• It is known that the phenomenon of cross-talk may significantly compromise performance when a triple quadrupole mass spectrometer is operated at high MRM rates. Cross-talk occurs when there are two consecutive transitions with the same m/z product ions generated from precursor ions of different m/z′ s. Due to the high MRM rate, the collision cell (Q2) may not have sufficient time to clear the product ions from the first transition before switching to the second transition. In these cases product ions from earlier transitions can appear in the chromatogram for the second transition as a “ghost peak”. The cross-talk effect can be particularly problematic if the ions corresponding to the first transition are of high intensity, as it can lead to more plausible false positives on the subsequent transition.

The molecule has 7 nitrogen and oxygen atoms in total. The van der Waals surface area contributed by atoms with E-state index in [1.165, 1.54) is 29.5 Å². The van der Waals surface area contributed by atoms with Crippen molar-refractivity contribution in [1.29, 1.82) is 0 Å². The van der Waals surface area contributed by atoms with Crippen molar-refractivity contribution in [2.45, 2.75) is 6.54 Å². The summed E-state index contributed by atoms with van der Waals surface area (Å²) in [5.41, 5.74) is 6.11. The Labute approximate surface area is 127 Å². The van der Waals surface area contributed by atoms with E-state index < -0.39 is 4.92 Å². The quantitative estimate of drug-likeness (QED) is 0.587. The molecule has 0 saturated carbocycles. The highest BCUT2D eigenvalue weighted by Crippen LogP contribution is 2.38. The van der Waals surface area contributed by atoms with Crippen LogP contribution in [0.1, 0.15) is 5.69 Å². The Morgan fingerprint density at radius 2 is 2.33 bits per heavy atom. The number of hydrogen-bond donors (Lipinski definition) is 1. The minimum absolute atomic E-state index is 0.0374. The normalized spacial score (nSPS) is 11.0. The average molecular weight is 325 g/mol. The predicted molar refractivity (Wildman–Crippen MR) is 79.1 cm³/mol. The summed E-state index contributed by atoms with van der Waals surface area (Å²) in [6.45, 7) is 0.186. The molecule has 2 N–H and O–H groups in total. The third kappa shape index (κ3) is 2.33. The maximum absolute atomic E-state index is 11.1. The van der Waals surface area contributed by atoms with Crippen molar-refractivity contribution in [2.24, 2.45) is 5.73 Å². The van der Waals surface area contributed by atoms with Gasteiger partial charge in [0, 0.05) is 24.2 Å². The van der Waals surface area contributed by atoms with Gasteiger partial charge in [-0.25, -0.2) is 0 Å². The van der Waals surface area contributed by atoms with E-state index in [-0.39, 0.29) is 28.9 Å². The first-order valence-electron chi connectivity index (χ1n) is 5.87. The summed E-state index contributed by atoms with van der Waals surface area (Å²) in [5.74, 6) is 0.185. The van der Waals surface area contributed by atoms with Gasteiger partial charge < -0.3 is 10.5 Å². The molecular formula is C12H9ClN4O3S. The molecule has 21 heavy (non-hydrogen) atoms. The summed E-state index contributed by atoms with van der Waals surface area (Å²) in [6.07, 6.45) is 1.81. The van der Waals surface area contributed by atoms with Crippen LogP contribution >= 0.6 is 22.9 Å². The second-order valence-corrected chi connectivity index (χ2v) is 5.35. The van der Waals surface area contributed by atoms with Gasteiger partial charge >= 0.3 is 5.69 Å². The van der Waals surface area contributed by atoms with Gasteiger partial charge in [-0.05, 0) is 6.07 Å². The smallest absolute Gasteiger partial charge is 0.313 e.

• It is an objective of the present invention to provide a method of operating a triple quadrupole mass spectrometer, and in particular the collision cell thereof, to avoid or minimize cross-talk at high MRM rates while still maintaining good sensitivity.
  • SUMMARY
  • In a first aspect, a collision cell can have a plurality of rod electrodes arranged in opposed pairs around an axial centerline and a plurality of drag vane arranged in the interstitial spaces between the rod electrodes. A method of operating the collision cell can include confining ions producing a transition, applying a rod offset voltage to the rod electrodes, varying an offset voltage applied to the drag vanes to identify a vane offset voltage with a maximum intensity for the transition, varying a drag field by adjusting the voltages applied to drag vane terminals located at a proximal end and a distal end of the drag vanes in opposite amounts with respect to the offset voltage to identify a drag field value with a cross talk to an alternate transition below a cross talk threshold, varying the vane offset voltage by adjusting the voltages applied to the drag vane terminals by equal amounts to maximize the intensity of the transition while preserving the drag field, and operating the collision cell at the vane offset voltage and drag field to monitor the transition.